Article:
"Many in contemporary society actually deny the existence of a specific human nature, which only adds to confusion and, in many cases, hinders authentic dialogue.
"Clarity in this regard is needed so that a weak vision of the person will not open the door to authoritarian impositions and leave people defenseless and easy targets for oppression and violence."
The monsignor asked, "Relativistic notions of what it means to be a person offer insufficient justification and defense of human rights; because if rights are absolute, how can they be founded on a notion that is merely relative?"
He added: "Human rights, therefore, must be grounded in the objective requirements of human nature. Otherwise, in some cases the human person is marked by a permanent dignity, and rights that are always and everywhere valid; in other cases a person may not have a permanent dignity, and negotiable rights.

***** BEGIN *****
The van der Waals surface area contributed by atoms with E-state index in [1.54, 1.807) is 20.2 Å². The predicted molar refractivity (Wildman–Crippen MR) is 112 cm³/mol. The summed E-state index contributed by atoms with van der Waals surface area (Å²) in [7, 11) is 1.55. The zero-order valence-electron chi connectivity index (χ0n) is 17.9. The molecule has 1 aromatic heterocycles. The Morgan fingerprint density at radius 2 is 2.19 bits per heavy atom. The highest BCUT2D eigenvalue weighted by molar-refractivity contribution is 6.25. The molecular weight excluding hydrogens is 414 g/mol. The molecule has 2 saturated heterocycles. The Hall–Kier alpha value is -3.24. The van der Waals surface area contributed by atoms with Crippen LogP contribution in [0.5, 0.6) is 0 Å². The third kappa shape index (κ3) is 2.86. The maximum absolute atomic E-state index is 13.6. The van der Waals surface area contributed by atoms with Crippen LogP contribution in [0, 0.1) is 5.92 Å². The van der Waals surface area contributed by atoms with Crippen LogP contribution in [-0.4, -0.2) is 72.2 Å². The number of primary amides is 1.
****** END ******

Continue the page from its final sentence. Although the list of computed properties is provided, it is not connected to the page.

"This state of affairs is what we witness everyday in acts of intolerance and discrimination.
"Without a clear and strong awareness of who we are as persons, it will always be easier to claim that some people are worthy of respect and others are not; some people have the right to life, liberty, and religious belief, and others do not."
"Yet," Monsignor Frontiero concluded, "the task at hand is not simply to condemn actual injustices in the light of an adequately understood concept of the human person and human dignity, but to work together for a meaningful new future."
Sunday, October 21, 2007
Human Rights Not Negotiable
...thus spake the Holy See.